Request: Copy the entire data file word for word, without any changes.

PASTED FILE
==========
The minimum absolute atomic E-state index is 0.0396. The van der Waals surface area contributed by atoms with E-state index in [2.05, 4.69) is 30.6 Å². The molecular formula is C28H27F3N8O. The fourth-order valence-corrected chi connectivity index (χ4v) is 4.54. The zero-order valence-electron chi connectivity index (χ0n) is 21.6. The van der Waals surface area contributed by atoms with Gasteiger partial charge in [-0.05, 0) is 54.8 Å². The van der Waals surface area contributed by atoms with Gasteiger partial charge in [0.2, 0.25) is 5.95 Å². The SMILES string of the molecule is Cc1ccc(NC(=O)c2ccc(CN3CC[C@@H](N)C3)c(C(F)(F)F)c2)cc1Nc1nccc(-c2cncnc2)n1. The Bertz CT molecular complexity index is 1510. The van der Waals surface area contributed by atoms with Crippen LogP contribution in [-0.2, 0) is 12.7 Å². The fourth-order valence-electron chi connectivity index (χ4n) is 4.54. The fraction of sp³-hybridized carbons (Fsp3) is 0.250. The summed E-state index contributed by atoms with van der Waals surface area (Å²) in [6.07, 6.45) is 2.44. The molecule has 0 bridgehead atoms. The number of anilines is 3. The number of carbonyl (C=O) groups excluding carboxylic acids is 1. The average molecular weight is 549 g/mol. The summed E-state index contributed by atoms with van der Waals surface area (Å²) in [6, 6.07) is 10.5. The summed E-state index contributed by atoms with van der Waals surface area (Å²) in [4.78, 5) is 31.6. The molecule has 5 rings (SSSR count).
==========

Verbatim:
The minimum absolute atomic E-state index is 0.0396. The van der Waals surface area contributed by atoms with E-state index in [2.05, 4.69) is 30.6 Å². The molecular formula is C28H27F3N8O. The fourth-order valence-corrected chi connectivity index (χ4v) is 4.54. The zero-order valence-electron chi connectivity index (χ0n) is 21.6. The van der Waals surface area contributed by atoms with Gasteiger partial charge in [-0.05, 0) is 54.8 Å². The van der Waals surface area contributed by atoms with Gasteiger partial charge in [0.2, 0.25) is 5.95 Å². The SMILES string of the molecule is Cc1ccc(NC(=O)c2ccc(CN3CC[C@@H](N)C3)c(C(F)(F)F)c2)cc1Nc1nccc(-c2cncnc2)n1. The Bertz CT molecular complexity index is 1510. The van der Waals surface area contributed by atoms with Crippen LogP contribution in [-0.2, 0) is 12.7 Å². The fourth-order valence-electron chi connectivity index (χ4n) is 4.54. The fraction of sp³-hybridized carbons (Fsp3) is 0.250. The summed E-state index contributed by atoms with van der Waals surface area (Å²) in [6.07, 6.45) is 2.44. The molecule has 0 bridgehead atoms. The number of anilines is 3. The number of carbonyl (C=O) groups excluding carboxylic acids is 1. The average molecular weight is 549 g/mol. The summed E-state index contributed by atoms with van der Waals surface area (Å²) in [6, 6.07) is 10.5. The summed E-state index contributed by atoms with van der Waals surface area (Å²) in [4.78, 5) is 31.6. The molecule has 5 rings (SSSR count).